I can’t say that I’m the best artist out there, but I can certainly draw better than when I started this sketch blog. I’ve read a lot of advice about getting better at drawing over the years. Some advice has been very helpful and some advice just hasn’t worked for me. I want to share just a couple of tips that have helped me improve, particularly over the last four or five years.
1. Draw a lot. How much is a lot? Malcom Gladwell says its takes about 10,000 hours of doing something to become an expert at it. (I recently did a back-of-the-napkin calculation with my father and we figured he had done over 80,000 hours of surgery!) So the more you do every day, the faster you’ll get good. In 2004, I attended my first San Diego Comic Con, where I nervously showed around my sketchbook to artists I admired. One of these artists was Paul Davies, who recommended that I fill up one sketchbook
a month, at minimum. I did just that, several months over, and was amazed at how quickly I progressed over that time. I also recommend that if you have the means, to get a job where you draw. It’s much easier to get in a lot of hours of practice when 8 or more of them are guaranteed everyday.
2. Slow and Steady. Especially when learning to do cleanup, whether it be with pencil, brush or crow quill, go slowly. It’s just like practicing a musical instrument. You start as slowly as you can without making mistakes, then you speed up. Go as slowly as necessary to have control over what you’re doing on the page. This is particularly important when trying to ink ellipses and other curves freehand. While it’s best to sketch an ellipse in a single quick stroke, I’ve never seen an artist I admire ink an ellipse that way. Most will carefully and deliberately chunk out the ellipse with smaller controlled ink strokes.
Watch how Jake Parker does it:
3. Learn from the best. Another musical analogy. I met a guy once who played the violin in high school. His music teacher gave him this piece of advice: If you want to be first chair, don’t set your sights on first chair, set your sights on the best violinists in the world. Particularly with the ubiquity of information on artists available on the internet, there’s no reason you can’t learn from the best. Find the artists you admire through google or twitter. Start a correspondence with them. Ask them questions. You’ll find many are generous and willing to help. Read what they have to say on their blogs, and watch their video tutorials.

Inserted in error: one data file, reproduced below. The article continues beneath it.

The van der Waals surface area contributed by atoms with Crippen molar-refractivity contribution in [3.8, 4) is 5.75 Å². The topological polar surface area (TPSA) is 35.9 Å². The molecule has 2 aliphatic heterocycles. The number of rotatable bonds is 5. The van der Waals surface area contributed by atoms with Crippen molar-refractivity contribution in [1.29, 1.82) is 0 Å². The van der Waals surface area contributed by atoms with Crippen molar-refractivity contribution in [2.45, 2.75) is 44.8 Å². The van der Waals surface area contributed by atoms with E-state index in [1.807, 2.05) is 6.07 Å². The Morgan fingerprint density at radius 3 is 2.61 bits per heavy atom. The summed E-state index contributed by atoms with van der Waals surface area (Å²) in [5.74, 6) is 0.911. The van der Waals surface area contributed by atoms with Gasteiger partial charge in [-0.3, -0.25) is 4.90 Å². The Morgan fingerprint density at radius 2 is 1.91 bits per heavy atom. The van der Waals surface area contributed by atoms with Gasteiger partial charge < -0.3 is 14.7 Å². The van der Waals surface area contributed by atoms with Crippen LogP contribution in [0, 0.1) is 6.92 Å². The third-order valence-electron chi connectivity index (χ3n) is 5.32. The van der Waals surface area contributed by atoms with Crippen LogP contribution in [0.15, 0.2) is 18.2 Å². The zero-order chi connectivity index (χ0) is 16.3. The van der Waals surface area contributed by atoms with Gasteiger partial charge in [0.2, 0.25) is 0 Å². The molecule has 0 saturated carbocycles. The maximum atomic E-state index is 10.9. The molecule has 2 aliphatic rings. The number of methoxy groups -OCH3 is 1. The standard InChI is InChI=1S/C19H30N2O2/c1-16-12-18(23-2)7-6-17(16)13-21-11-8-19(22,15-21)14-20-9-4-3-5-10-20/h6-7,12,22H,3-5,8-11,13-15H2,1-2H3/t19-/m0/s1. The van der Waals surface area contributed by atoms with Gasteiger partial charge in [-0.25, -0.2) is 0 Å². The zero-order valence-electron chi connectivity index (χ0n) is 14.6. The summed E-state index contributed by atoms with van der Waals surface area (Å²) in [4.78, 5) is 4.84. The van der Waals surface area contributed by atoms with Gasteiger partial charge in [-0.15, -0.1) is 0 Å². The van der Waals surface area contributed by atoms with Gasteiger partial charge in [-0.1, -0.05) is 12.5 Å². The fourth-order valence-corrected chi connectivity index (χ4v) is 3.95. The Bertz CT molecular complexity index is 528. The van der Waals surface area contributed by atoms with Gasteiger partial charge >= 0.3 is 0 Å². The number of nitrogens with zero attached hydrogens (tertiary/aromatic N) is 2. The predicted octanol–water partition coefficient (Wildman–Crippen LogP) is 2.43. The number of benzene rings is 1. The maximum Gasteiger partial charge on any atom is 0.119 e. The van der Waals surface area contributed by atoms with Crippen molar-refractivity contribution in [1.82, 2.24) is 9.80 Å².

The recently launched ArtCast Network is a great place to do this. If you can’t get in touch with an artist you like, then copy their work. Download, or buy high resolution images of their art and practice making exact replicas. When I started learning how to ink, I would download hi-res images of Frank Cho’s art, convert it to blue-line, print it out on Bristol and ink over it trying to copy his line quality. The same can apply to any artist you want to replicate. Look at their art, study it closely and figure out how to replicate it. Just one caution: make sure and give the original artist credit if you show your studies to anyone else.
4. Fix it until it’s right. When working on a difficult piece, redraw it until you get it right. Especially if you’re starting out, I recommend using mechanical pencils with a good eraser. They erase easily, and you can re-work and readjust a drawing until you get it right. Set a high standard f0r yourself and work to achieve that with every piece. Look at your drawing in front of a mirror, or flip it around and hold it up to the light. Seeing it in reverse will reveal problems in the drawing. Don’t take this suggestion too far. If you’re really hitting a wall, abandon the drawing, or start over. It’s more important to draw a lot than get stuck on one drawing.
5. Study the Fundamentals. Study the best books and videos on perspective, construction, anatomy, rendering and color theory. I highly recommend the resources found at Gnomon Workshops (Some of the best stuff I found on Gnomon were tutorials by Feng Zhu and Scott Robertson on how to draw a straight line freehand.) Go to live figure drawing classes, weekly, if possible. Go to the zoo every week, or more, if you want to learn to draw animals. Ernest Norling’s Perspective Made Easy will teach you everything you need to know about perspective. Preston Blair’s Cartoon Animation is the best place to get started with construction. I’m still really searching for is a good book on anatomy. I own several books on anatomy, but none that really satisfies me. If anyone has any recommendations, please contact me.
UPDATE July 16, 2013
I’ve since found a handful of anatomy books that I really like. Michael Hampton’s Figure Drawing: Design and Invention is probably the best place to start. It’s a great introduction to construction and drawing with form (I might even put it ahead of Preston Blair) and it does a fantastic job of breaking down and abstracting the human form in a logical and methodical way.
I’d also recommend Frederic Delavier’s Strength Training Anatomy. It’s a fantastic reference for anatomy in motion with call-outs to muscle groups and other landmarks with every image.
Last, I’d recommend Elliot Goldfinger’s Human Anatomy for Artists – an exhaustive technical reference that leaves no stone un-turned.
6. Repeat until you die. This is probably the most important step. There’s always something new to learn. Thank God! One of the greatest joys of drawing is having those break-through moments that come from constantly challenging yourself. Keep at it. The fun is in the process, not in the prize.
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